Chat rooms monitoring cybersex and foul language

Because of the sheer amount of conversation that takes place on the internet, it aims to do a job that would be impossible to carry out without an entire army of dedicated humans: To monitor online conversations and highlight instances in which adults are behaving in a suspiciously inappropriate way.“CATT analyzes the chats between minors and different types of child sex offenders, specifically offenders [who aim to] meet up with minors for sex in the real world, and fantasy-driven offenders [interested in] cybersex fantasy,” Kathryn Seigfried-Spellar, assistant professor of computer and information technology at Purdue, told Digital Trends.Then parents, schools and libraries could use blocking or filtering software to prohibit access to such clearly marked adult sites.

Chat rooms monitoring cybersex and foul language-22

Like many frightened and naive parents, they have made the mistake of believing the foolishness aired during ratings races in evening TV news - sex is even better than blood in grabbing viewers. But those legislative committees and rule-making bodies that conduct reasoned, responsible deliberations on proposed cyber-censorship legislation will find that there are substantive issues and alternatives worth considering: Technology as Excuse What most people do online on the global computer networks is speak.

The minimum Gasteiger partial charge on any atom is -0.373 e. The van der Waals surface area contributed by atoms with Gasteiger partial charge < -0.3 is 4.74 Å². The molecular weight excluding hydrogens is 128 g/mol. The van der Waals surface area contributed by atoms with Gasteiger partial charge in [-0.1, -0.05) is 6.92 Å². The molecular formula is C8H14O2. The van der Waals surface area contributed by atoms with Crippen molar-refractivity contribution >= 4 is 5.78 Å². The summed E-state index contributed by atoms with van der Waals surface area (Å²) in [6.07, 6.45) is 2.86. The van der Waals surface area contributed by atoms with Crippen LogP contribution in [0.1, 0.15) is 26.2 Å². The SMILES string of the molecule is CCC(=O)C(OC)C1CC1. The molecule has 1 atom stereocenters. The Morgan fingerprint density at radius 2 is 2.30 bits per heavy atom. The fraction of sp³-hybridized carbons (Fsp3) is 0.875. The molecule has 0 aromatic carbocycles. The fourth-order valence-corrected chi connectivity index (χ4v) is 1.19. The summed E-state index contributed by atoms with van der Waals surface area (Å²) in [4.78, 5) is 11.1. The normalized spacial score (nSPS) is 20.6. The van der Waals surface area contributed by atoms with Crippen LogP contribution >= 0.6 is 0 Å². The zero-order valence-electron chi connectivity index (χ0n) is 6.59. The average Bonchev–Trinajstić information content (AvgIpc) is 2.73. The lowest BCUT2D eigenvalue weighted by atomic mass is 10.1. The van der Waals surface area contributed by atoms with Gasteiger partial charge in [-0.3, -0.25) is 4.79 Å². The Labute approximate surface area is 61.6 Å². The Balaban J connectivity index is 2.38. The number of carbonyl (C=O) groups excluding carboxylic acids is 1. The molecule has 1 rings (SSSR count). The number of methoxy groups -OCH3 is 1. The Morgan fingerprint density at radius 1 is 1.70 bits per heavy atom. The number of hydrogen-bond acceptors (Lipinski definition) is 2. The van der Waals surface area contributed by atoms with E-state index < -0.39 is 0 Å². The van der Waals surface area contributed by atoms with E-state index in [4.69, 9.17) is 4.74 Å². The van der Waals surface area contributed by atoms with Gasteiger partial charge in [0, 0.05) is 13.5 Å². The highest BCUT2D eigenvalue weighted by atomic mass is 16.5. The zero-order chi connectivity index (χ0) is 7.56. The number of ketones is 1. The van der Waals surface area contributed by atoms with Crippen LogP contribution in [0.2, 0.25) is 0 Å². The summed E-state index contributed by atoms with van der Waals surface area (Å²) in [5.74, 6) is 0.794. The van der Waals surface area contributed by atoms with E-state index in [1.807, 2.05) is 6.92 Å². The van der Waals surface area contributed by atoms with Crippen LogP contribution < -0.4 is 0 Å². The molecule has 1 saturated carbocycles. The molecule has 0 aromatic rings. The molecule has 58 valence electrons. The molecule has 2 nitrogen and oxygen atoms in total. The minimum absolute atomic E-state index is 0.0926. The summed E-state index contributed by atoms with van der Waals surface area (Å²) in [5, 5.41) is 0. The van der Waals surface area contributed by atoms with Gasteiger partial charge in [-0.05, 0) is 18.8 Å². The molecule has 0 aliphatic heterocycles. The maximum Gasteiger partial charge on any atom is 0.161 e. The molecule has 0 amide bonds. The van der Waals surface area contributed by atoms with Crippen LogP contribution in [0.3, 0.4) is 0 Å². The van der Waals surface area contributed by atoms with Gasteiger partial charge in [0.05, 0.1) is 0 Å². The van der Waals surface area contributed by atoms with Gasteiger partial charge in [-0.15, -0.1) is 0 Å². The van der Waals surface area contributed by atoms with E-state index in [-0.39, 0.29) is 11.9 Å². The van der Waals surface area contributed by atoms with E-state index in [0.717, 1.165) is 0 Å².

These proposals are akin to ordinances, a century ago, that required someone to walk fifty paces ahead of a horseless carriage, ringing a bell or swinging a lantern. The only difference is that their speech uses electronic waves rather than sound waves.

In the future, the researchers say that CATT could also be used to teach undercover officers to better portray underage victims online by revealing constantly changing factors like language, emojis, and acronyms.

“This will be a free tool for law enforcement, and we ask that agencies who are interested in testing our tool reach out to us this summer,” Seigfried-Spellar said.

Perhaps the greatest reason for responsible policy-makers to go slowly in mandating cyber-censorship is that there are often computer solutions to the problems that computer networks have created regarding offensive content: Filters.

Computer programs can allow users to self-censor offensive text.

Schools could choose site names that include "K12" as part of their names.

Then, sysops of adult sites could easily reject access requests from such user IDs and site names.

Sex stories available on the net are often far less erotic than Danielle Steel novels.

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